I could tell right away that Aaron was different from the Aaron of the past two weeks.  He lingered in the kitchen, talking happily, which is a good sign that we just might have a pleasant start to our day and our week.  He started talking about how his remote broke, like his headphones have in the past, and how his blinds had fallen down the night before. 

“Mom, it seems like things always happen to me!” he exclaimed.

“And whose fault is that?” I asked him.

“Not mine,” he answered.

“Excuse me?!” I blurted out in my best Mom voice.

“OK,” he said with a laugh.  “Mine.”

He took ownership at that point, but I knew full well that he might have another broken object within the hour if things went sour for him………for whatever reason. 

He was very pleased that he was able to open the kitchen window above the sink for me, all the way up very easily.  “Wow!  You’re strong!” I said. 

“So do I look like I’ve lost weight?” he immediately asked.  He didn’t even mind my laughter as I tried to follow his train of thought. 

He also didn’t mind my laughter as I stood in his room later, his headphones on my ears as I listened at his insistence to the Star Wars music that he says sounds like Indian music. 

“Is the music Indian?” he excitedly asked.  So I asked him if he meant…..and I was struggling…….if he meant Indians like used to live in tepees or Indians from India?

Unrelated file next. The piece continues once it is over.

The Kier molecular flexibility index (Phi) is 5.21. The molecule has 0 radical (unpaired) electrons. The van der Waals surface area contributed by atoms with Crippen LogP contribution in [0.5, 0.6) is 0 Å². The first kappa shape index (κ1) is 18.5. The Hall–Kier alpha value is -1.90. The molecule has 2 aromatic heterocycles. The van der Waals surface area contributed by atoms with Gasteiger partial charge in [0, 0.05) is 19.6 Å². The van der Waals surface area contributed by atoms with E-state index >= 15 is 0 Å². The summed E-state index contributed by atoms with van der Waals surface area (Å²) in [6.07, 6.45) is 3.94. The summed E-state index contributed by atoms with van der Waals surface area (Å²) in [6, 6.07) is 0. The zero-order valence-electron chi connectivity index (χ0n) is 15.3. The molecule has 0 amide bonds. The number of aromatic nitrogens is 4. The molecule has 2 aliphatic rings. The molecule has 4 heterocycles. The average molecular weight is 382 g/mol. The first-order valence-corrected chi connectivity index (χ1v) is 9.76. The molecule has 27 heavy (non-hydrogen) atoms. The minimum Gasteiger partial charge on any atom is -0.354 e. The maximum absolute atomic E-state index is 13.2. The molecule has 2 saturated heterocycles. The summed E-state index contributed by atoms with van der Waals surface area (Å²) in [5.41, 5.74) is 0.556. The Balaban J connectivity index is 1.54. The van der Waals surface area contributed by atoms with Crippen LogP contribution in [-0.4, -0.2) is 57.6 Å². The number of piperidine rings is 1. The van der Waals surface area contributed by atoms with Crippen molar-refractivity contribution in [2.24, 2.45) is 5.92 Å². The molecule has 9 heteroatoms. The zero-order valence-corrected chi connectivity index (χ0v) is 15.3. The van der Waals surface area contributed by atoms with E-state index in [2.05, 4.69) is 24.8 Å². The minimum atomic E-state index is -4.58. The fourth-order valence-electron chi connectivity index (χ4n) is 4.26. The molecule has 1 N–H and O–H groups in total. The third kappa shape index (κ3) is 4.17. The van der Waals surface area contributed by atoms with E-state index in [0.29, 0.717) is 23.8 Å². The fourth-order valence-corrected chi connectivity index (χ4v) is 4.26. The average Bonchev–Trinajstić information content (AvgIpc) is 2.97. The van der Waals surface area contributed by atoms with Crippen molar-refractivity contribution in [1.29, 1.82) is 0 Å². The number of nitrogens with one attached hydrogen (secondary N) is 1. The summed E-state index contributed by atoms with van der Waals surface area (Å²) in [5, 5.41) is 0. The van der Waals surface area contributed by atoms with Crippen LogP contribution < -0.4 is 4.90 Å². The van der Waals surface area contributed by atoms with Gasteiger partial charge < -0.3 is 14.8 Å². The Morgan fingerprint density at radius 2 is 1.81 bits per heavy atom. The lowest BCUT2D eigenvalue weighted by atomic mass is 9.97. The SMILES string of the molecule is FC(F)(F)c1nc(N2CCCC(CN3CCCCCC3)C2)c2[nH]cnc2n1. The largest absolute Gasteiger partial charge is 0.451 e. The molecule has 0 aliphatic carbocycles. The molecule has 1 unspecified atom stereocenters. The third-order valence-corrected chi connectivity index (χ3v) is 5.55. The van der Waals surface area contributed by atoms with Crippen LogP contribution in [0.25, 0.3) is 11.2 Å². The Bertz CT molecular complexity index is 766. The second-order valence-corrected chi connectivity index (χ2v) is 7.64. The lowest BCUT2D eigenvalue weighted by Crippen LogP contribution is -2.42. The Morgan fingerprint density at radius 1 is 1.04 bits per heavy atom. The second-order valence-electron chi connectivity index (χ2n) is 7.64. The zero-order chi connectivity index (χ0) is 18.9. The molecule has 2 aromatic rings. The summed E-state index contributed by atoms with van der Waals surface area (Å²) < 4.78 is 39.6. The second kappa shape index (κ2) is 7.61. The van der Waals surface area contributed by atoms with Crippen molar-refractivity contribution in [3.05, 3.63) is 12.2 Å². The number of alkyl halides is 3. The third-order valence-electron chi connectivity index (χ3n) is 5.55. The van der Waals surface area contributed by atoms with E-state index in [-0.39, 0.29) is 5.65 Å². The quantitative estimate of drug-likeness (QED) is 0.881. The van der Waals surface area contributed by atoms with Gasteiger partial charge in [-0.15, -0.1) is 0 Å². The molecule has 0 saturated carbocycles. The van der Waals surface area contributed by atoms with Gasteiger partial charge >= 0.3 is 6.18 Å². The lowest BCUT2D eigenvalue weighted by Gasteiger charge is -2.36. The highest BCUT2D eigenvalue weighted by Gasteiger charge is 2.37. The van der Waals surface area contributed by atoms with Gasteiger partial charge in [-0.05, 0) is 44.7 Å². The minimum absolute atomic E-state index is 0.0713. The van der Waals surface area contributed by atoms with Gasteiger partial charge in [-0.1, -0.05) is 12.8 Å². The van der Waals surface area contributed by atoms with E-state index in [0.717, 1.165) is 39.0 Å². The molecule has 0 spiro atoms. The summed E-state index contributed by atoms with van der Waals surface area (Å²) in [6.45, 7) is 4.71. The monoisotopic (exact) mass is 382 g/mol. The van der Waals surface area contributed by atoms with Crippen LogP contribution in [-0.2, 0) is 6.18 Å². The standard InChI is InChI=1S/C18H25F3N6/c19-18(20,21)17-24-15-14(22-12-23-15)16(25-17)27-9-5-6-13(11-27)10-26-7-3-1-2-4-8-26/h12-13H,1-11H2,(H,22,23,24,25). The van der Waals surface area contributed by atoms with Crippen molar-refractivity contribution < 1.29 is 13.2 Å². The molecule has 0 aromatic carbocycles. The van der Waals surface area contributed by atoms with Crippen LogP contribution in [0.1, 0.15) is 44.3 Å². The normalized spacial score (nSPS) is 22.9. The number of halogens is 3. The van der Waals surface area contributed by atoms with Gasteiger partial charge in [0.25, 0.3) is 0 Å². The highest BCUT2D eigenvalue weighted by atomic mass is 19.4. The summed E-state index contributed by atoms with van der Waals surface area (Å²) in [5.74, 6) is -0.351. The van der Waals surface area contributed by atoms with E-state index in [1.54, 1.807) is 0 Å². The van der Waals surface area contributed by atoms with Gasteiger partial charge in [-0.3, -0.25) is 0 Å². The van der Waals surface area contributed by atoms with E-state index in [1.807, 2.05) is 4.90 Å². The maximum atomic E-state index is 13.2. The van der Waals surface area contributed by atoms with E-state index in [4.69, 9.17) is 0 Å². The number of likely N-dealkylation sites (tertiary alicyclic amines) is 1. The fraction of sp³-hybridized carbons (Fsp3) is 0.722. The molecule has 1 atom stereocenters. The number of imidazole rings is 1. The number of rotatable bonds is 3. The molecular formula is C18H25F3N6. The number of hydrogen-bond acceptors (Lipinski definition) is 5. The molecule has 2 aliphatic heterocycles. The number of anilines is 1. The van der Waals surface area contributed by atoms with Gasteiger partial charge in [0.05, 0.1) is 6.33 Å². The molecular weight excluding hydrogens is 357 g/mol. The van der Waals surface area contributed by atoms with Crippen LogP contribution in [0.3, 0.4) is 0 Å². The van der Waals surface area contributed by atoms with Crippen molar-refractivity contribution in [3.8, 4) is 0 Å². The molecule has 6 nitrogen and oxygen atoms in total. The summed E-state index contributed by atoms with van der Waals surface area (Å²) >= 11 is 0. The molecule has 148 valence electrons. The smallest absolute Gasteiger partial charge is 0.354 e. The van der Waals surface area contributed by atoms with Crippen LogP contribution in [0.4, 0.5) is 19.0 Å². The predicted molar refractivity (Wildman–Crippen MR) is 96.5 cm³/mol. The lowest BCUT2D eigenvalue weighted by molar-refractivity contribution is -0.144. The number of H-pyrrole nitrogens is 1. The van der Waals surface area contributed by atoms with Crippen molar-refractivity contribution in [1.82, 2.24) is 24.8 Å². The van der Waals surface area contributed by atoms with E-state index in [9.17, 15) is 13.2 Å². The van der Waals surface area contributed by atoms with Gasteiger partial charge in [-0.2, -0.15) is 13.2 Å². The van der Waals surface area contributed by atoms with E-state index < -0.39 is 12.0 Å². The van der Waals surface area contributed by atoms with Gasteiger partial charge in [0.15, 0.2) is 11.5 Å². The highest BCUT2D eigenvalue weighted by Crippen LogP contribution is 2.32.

He was struggling, too, as he asked, “Well, is it tepee of Indian or other Indian?”

I laughed and he waited for an answer.

I told him that this music was……….and I was still struggling………was majestic.  There it is.  Majestic.

He had no idea what I meant.  Therefore, I had to come up with an example of majestic and thinking he would remember some of my CDs of the Mormon Tabernacle Choir, I mentioned them as an example.    You know, Aaron, the beautiful music of the Mormon Tabernacle Choir is majestic.

“The Mormon Tackle Choir?!” he asked in disbelief. 

He just took the majesty right out of it.

I mean, a tackling choir……….

I tried to explain and he tried to understand, but really it didn’t matter a lot.  I think Aaron still believes that the music on his game is of some Indian origin.

We go through most of our days with Aaron listening to each other’s explanations and trying to understand each other’s world.  Trying to see through Aaron’s glasses as he tries to adjust his vision to what most of the world expects.  But sometimes he just can’t do that, no matter how often we lecture or how hard he tries.  Thus he reacts with anger and loud words and throwing things that matter to him.  He doesn’t even have the ability to just sit and talk about it……my favorite thing to do, if you ask those who know me.   But not Aaron’s.  Not by a long shot!

Last night at supper, Aaron wanted to monopolize the whole meal with talking about his favorite movie right now.  He doesn’t know how to talk about feelings and issues, but he can talk about his favorite movie for hours.  Finally, Gary told him to quit talking about the movie.  Gary said, “If you would talk about your day…….where you went and what you did and what you ate……..then we would enjoy that.”

Aaron responded, “If I talk about that, THEN can I talk about the movie?!”

Here, Gary.  Put on these glasses.  Maybe they’ll help.

Author: Patty hesaidwhatks

I'm Patty and I write about our adult son who has Epilepsy and Autism, who still lives with my husband and me, and who is a package full of many surprises and joys and challenges and TALK! Lots of talking, which creates laughter and some other reactions as well. I also write about how God shows Himself to me in everyday life.